Barnes & Noble rolled out its answer to the Kindle Fire HD on September 26. Spoiler alert: Due in late October, the Nook HD and HD+ are, like their predecessors, Android-based tablets.
To be fair, no one from B&N or Microsoft ever said we should expect a new operating system inside.
When Microsoft and B&N formed their joint "NewCo" venture back in late April 2012, many of us wondered about the possibility of a Windows-based reader and/or tablet -- a k a, a "Wook," or maybe a "WookIE" (You can thank us for the branding help later, NewCo.) My ZDNet colleague Jason Perlow even went so far as to create a mockup image of a Windows/WP OS- based Nook tablet, which I've used in my post above.
Back to reality. B&N only committed to building a Windows 8 Nook app which will be downloadable from the Windows 8 app store, and which will be free to consumers.
However, a B&N filing with the Securities and Exchange Commission back in May fueled the speculation fires further with mention of a possible Microsoft Reader that could include an interface to the NewCo Store. The 55 mentions in the same SEC filing of "Windows Phone" had some of us conjecturing that there could be a B&N/NewCo Windows Phone OS-based reader or mini-tablet in the wings.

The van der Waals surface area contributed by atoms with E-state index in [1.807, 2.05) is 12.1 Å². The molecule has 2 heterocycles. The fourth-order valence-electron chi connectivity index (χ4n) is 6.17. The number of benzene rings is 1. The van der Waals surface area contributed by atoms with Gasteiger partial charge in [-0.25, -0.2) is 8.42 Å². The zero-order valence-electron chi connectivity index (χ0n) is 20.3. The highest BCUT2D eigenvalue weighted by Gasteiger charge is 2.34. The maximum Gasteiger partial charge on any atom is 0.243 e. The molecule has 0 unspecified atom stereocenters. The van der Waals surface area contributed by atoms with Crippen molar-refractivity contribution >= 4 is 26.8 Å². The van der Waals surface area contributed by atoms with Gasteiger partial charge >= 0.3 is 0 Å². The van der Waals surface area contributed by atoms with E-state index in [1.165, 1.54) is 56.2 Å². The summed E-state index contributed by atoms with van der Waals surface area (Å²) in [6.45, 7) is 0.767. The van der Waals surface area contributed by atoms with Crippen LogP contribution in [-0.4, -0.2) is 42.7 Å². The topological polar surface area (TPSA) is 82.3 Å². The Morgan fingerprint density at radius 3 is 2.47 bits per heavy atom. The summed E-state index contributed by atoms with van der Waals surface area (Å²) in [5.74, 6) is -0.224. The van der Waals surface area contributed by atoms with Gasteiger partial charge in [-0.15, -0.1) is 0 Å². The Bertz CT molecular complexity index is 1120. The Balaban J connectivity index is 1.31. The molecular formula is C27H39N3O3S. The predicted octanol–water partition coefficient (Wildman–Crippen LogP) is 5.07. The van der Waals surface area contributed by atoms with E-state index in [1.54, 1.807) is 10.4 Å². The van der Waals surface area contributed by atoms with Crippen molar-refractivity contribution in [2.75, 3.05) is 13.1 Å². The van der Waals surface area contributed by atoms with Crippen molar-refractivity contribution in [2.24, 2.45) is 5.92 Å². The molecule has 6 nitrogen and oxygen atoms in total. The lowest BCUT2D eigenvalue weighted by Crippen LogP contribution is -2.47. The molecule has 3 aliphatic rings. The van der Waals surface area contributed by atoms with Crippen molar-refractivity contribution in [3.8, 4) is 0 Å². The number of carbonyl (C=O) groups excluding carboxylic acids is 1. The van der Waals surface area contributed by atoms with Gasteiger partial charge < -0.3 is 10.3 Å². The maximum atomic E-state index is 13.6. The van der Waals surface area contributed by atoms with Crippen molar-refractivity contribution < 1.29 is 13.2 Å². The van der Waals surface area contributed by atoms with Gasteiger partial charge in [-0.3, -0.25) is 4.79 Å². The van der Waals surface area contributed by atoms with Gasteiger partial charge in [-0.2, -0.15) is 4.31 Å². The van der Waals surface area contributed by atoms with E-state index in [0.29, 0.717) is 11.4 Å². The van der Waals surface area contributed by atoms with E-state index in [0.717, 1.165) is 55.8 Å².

As of this week, it seems there's not going to be a Wook available this holiday season, after all. It looks like B&N/NewCo won't be offering or directly integrating with Microsoft's Xbox Live video or marketplace service, either. Instead, B&N seems to be building its own alternative, Nook Video service, that will work on Nooks, tablets, TVs and smartphones. There are supposedly free Nook Video apps for playback and syncing content coming, too.
(As far as I can tell, this B&N service and apps aren't B&N-branded versions of Microsoft's Xbox services and apps. If they are, no one from Microsoft is conceding this, at this point.)
What does seem to still be in the works is some kind of a B&N/Microsoft/NewCo app and/or platform that has to do with active reading and which will integrate with Microsoft Office.
It sounded from a B&N executive's comment in May that this could be something that would be of potential interest to information workers, students, authors and consumers. The pair seem to have discussed plans for some kind of tool or app that would allow creation in Office and publishing in the Nook book store. Maybe the Microsoft Research GatherReader or the Project Austin app that uses some of the axed Microsoft Courier code figures in here, somehow?